In February 2003 Adobe released it's first raw converter "Camera
Raw 1.0" as a Photoshop 7 plug-in. They announced
at that time that the next version of Camera Raw will be part of the
Photoshop. Photoshop CS (aka 8) is now shipping and it is time to review
the new Camera Raw 2.0.
Even if there are many changes and improvements we do not want to
repeat what we said about the Camera
Raw 1.0. Please read that detailed review to understand
the basics of Camera Raw (ARC) as we will concentrate on the new features
and the few changes.
We were part of the Adobe Photoshop CS preview team and use ARC 2.0
for some time now.
ARC 2.0 supports all the cameras that could be used with ARC 1.0 and
some new popular ones too:
- Canon 10D, 300D
- Kodak 14n (support works fine although not official)
to name a few. As far as we understand Adobe will keep the support
for new cameras current by providing updated versions of ARC 2.0 for
free. This should not be a big deal as ARC 2.0 is still technically
a CS plugin (don't expect it to work with older versions of Photoshop).
The layout of ARC has changed a bit. Mainly the histogram
is now on the right side of the user interface (UI).
There are now two modes:
We will only cover the advanced mode. We probably could live with
basic mode most of the time but also don't get confused by the more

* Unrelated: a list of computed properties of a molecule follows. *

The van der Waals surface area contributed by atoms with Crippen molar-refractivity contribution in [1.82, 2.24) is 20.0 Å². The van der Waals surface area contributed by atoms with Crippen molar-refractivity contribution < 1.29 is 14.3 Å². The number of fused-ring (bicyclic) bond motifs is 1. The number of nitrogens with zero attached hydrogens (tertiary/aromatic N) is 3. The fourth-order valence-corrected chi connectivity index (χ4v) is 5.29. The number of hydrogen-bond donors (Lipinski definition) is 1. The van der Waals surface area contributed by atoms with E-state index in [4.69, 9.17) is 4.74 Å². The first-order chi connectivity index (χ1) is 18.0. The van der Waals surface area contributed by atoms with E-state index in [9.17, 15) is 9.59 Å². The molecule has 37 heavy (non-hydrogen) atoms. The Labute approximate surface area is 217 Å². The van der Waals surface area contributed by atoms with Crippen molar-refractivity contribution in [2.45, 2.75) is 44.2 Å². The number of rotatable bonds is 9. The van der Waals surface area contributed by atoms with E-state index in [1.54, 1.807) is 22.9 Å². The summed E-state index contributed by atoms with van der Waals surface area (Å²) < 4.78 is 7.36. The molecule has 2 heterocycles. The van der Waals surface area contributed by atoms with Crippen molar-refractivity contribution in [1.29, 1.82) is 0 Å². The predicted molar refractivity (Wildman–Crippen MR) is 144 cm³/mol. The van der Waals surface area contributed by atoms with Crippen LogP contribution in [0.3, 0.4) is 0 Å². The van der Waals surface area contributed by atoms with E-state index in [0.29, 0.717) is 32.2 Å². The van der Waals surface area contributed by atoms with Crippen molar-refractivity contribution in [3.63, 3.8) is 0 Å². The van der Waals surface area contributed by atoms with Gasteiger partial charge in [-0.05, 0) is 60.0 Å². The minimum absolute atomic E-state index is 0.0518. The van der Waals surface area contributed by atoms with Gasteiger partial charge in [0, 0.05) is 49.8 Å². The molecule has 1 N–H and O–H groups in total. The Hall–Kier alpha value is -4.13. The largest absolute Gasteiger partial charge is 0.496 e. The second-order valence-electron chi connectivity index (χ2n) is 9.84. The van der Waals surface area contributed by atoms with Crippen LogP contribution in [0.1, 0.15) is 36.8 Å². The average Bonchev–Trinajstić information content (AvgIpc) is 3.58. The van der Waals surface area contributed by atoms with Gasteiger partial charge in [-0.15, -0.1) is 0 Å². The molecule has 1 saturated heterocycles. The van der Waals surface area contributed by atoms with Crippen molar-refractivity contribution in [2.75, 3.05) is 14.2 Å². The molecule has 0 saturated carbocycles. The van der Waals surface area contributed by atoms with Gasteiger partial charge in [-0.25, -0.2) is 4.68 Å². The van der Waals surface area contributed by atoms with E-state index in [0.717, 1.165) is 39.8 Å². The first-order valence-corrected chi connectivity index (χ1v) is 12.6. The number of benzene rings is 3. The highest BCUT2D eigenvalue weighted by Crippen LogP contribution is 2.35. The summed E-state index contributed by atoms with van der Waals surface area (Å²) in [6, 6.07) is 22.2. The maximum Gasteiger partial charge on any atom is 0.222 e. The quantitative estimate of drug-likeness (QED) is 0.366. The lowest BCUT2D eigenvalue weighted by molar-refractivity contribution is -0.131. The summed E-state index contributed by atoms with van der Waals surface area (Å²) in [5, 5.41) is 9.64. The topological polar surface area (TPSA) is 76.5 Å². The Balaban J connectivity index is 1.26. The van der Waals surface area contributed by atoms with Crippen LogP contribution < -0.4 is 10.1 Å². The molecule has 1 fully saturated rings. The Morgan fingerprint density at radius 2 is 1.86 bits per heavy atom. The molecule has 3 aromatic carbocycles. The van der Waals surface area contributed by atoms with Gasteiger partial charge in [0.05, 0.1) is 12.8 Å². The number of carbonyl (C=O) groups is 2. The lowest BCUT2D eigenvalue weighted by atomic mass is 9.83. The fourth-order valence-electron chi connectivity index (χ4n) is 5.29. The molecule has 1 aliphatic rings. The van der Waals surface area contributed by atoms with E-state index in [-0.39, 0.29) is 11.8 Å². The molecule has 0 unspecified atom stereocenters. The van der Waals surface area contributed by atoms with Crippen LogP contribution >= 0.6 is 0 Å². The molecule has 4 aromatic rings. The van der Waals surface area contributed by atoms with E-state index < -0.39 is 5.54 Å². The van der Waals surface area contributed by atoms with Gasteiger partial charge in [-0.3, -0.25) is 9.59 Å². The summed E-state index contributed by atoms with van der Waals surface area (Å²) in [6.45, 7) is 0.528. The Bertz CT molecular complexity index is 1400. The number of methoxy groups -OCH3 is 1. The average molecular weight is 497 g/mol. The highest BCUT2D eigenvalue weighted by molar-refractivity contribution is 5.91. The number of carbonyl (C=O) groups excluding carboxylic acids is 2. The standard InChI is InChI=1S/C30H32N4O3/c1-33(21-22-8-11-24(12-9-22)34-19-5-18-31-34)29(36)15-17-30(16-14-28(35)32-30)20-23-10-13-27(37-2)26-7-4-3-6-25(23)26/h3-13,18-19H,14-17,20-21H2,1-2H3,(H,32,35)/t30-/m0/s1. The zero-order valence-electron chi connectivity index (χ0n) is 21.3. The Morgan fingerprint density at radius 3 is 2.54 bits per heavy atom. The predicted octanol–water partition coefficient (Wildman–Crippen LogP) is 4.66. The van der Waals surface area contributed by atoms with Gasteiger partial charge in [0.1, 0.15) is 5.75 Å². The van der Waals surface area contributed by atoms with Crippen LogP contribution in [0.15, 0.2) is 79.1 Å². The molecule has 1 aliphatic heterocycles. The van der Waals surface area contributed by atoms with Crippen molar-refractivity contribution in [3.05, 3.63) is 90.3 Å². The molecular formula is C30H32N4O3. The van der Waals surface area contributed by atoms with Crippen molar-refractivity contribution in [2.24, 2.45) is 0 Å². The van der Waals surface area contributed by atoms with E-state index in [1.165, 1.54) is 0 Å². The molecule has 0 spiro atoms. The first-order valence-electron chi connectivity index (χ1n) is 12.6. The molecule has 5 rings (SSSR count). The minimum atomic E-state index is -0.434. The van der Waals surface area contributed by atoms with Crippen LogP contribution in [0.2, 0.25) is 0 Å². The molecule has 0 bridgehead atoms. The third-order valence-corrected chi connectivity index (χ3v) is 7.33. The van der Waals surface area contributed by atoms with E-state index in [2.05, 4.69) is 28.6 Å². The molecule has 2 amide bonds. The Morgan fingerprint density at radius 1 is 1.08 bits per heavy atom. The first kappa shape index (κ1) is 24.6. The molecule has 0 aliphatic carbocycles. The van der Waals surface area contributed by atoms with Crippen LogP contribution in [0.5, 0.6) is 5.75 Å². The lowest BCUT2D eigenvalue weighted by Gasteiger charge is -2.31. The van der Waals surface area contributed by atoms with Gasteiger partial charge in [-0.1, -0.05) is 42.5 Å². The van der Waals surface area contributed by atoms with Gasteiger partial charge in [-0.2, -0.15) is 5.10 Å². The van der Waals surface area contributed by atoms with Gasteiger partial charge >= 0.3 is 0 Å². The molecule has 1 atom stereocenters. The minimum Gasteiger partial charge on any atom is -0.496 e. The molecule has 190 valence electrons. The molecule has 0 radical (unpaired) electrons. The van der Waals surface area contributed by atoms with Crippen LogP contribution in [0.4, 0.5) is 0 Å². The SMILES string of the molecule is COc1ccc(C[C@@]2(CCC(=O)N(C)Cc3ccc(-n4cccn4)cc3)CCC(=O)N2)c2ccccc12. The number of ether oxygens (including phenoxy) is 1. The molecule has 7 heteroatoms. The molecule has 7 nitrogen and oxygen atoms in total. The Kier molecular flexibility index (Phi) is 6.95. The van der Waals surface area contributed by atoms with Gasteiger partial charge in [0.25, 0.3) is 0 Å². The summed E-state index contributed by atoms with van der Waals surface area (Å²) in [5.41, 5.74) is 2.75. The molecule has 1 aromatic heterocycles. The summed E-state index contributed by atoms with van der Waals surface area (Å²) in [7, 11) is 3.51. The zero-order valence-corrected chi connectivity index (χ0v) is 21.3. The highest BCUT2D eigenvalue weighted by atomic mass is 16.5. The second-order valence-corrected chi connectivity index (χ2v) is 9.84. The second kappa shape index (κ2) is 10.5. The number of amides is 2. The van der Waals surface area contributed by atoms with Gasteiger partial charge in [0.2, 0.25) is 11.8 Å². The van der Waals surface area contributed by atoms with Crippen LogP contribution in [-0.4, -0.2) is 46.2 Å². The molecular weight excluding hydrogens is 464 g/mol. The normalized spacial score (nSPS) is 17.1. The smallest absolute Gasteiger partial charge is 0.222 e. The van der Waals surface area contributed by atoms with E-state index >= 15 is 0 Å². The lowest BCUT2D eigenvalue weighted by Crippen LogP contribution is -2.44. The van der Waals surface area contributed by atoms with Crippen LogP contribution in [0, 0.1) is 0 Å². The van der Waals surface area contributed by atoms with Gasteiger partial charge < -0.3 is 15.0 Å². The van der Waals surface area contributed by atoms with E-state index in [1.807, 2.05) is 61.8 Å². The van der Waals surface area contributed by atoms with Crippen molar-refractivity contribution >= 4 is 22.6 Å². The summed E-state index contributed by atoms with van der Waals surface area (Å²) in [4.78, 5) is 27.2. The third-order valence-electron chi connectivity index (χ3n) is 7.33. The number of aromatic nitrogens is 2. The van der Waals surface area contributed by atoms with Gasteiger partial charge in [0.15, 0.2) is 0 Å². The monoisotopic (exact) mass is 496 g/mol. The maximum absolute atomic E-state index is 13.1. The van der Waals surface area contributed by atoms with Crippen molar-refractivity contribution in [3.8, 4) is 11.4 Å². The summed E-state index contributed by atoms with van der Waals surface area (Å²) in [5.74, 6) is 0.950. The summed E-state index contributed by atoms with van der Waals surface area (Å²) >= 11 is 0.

options of the advanced mode.
The advanced mode offers 4 tabs with controls:
We will discuss these tabs in more detail.
This tab contains the most essential controls and they
are very much like the ones in ARC 1.0. Please check our 1.0
review for the details.
The key operations of any raw converter are correction
of white balance (WB) and exposure (EV). ARC 2.0 provides all the support
you need for EV and WB.
This tab includes operations for sharpening and noise
reduction. In difference to ARC 1.0 is that the noise reduction can
be controlled by Luminance noise and color noise.
You also can set an option "Preview images only"
to prevent the converted files to be sharpened but still
simulate sharpening in the ARC preview. This makes it easier to judge
the image while using more sophisticated sharpening techniques
We actually have these settings all to zero as we sharpen
later in PS (or select sharpen for preview only). We also leave noise
reduction to more dedicated actions and tools.
This tab provides very unique tools:
- Chromatic Aberration Removal
Some lower quality lenses but also prime lenses used with full frame
sensors show mostly in the corners so called chromatic aberration (CA).
It shows at high contrast edges. One side will be green
and the other side purple. ARC helps to remove (at least minimize)
the effect with ease as the tool works in real time. The Panorama Tools
also contain a CA filter but it is very slow and you have to manually
try to find the right values. ARC 2.0 CA removal is simply first class
and worth the price of the upgrade of CS alone if you get a lot of
CA in your images.
We did not feel the need to use the Vignetting filter
This is a tool that some will love and
others may hate. Some raw converters control the colors for the different
cameras by using standard camera profiles and even allow the users
to replace the profiles (example Bibble and Capture One DSLR). This